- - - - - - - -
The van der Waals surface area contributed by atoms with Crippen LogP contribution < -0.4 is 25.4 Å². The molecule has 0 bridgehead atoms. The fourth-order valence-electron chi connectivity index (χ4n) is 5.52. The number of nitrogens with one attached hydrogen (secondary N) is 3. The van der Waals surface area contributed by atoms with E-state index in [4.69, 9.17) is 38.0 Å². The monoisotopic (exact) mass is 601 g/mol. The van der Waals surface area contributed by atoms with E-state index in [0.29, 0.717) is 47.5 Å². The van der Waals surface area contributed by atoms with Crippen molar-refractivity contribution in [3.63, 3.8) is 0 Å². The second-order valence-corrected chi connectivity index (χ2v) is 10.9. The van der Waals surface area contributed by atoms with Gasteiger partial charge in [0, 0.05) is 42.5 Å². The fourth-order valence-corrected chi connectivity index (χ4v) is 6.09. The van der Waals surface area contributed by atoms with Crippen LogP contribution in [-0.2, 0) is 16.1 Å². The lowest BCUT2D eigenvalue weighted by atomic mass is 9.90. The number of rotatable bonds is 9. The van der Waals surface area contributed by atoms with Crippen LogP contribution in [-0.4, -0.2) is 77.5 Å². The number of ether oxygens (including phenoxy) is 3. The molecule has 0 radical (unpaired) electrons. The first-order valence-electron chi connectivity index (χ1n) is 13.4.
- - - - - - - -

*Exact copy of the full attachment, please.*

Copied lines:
The van der Waals surface area contributed by atoms with Crippen LogP contribution < -0.4 is 25.4 Å². The molecule has 0 bridgehead atoms. The fourth-order valence-electron chi connectivity index (χ4n) is 5.52. The number of nitrogens with one attached hydrogen (secondary N) is 3. The van der Waals surface area contributed by atoms with E-state index in [4.69, 9.17) is 38.0 Å². The monoisotopic (exact) mass is 601 g/mol. The van der Waals surface area contributed by atoms with E-state index in [0.29, 0.717) is 47.5 Å². The van der Waals surface area contributed by atoms with Crippen molar-refractivity contribution in [3.63, 3.8) is 0 Å². The second-order valence-corrected chi connectivity index (χ2v) is 10.9. The van der Waals surface area contributed by atoms with Gasteiger partial charge in [0, 0.05) is 42.5 Å². The fourth-order valence-corrected chi connectivity index (χ4v) is 6.09. The van der Waals surface area contributed by atoms with Crippen LogP contribution in [-0.2, 0) is 16.1 Å². The lowest BCUT2D eigenvalue weighted by atomic mass is 9.90. The number of rotatable bonds is 9. The van der Waals surface area contributed by atoms with Crippen LogP contribution in [-0.4, -0.2) is 77.5 Å². The number of ether oxygens (including phenoxy) is 3. The molecule has 0 radical (unpaired) electrons. The first-order valence-electron chi connectivity index (χ1n) is 13.4.